Since those early post-Cold War years, the world has changed. The once-pervasive sense of optimism is at a low and the Arctic Council is entering into its own period of “Westphalianisation,” namely through binding agreements involving the eight Arctic states. The processes leading to those agreements did not require participation by the Permanent Participants or local Northern governments, and in some instances the Permanent Participants were absent altogether.
While the Arctic Council is slowly evolving into an intergovernmental regime, the political power that subnational regions and Permanent Participants have attained in Arctic and global governance cannot not be set aside. Their institutional power ranges from land claims agreements and legislation for greater indigenous political autonomy to cultural rights in Europe and Self-Rule in Greenland. In most cases, their connections extend beyond the Arctic Council and are woven into the complex fabric of Arctic politics. While there may be only one Arctic political region at the global intergovernmental level, the Arctic is very much a region of regions.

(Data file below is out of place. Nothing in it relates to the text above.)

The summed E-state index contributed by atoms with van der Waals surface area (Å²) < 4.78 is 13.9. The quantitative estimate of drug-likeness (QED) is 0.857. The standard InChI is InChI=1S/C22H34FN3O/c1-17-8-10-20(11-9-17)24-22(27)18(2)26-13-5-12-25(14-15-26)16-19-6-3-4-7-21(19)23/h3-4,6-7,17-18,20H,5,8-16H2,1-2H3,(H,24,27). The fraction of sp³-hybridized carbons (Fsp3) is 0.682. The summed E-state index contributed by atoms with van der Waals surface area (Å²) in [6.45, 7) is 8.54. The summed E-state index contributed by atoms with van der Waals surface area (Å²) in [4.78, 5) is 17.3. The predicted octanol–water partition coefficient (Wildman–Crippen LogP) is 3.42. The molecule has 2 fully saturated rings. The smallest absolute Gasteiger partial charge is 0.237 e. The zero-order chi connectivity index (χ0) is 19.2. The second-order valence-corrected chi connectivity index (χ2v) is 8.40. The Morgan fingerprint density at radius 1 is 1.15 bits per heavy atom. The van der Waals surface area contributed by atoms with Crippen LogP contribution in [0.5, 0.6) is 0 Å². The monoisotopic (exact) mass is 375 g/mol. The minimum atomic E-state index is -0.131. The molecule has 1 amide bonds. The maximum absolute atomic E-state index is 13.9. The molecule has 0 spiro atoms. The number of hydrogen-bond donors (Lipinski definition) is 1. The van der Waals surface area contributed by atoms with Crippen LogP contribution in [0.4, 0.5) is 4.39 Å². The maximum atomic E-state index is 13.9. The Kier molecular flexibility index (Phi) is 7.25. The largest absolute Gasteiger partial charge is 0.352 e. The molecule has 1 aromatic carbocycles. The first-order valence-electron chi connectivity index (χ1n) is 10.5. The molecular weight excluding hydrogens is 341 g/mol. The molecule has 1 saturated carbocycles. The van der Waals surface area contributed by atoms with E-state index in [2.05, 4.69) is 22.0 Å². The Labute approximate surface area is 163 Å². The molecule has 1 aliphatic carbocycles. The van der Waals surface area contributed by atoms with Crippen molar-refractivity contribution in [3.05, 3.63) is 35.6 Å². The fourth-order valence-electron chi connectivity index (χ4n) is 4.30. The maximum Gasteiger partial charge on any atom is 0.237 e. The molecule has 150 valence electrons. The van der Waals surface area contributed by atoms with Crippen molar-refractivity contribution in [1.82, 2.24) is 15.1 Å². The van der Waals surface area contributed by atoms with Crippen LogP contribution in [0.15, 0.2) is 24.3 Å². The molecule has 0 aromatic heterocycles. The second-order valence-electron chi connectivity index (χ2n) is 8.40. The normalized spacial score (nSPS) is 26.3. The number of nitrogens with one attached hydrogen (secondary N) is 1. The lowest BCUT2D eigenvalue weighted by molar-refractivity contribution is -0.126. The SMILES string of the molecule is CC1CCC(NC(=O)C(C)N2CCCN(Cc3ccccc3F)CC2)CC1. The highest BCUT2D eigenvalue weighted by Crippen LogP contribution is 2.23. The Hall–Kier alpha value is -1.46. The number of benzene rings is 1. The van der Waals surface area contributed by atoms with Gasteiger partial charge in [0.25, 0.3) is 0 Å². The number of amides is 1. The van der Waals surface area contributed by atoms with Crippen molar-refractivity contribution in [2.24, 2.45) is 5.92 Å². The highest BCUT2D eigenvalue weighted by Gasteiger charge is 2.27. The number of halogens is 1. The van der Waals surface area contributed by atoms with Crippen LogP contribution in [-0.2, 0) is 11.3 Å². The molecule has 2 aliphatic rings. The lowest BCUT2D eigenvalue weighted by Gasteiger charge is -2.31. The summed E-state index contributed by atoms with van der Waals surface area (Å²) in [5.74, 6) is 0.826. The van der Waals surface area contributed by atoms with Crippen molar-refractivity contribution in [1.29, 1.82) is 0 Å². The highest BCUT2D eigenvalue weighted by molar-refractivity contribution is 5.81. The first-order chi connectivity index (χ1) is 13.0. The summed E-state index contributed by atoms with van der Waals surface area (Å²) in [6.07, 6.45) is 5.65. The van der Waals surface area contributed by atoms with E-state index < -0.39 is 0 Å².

When the Arctic Council was created in 1996, the Permanent Participants earned a formal place at the negotiating table. That structure was viewed by many as a way to represent the interests of indigenous peoples residing in the Northern regions of the eight Arctic states. The Arctic Council’s most recent binding agreements, however, were made by the eight Arctic states, whose capitals are often located very far from the North. The capitals have very different realities and priorities than Northern governments and peoples. It is often foreign ministers and civil servants working in the southern capitals who serve as Senior Arctic Officials and Arctic Council Ministers. (Canada is a long-standing exception, with a member of parliament from Nunavut, Leona Aglukkaq, serving as Canada's Minister for the Arctic Council and the Council’s Chair from 2013 to 2015, as well as Mary Simon and Jack Anawak both serving as Ambassadors to the Arctic.)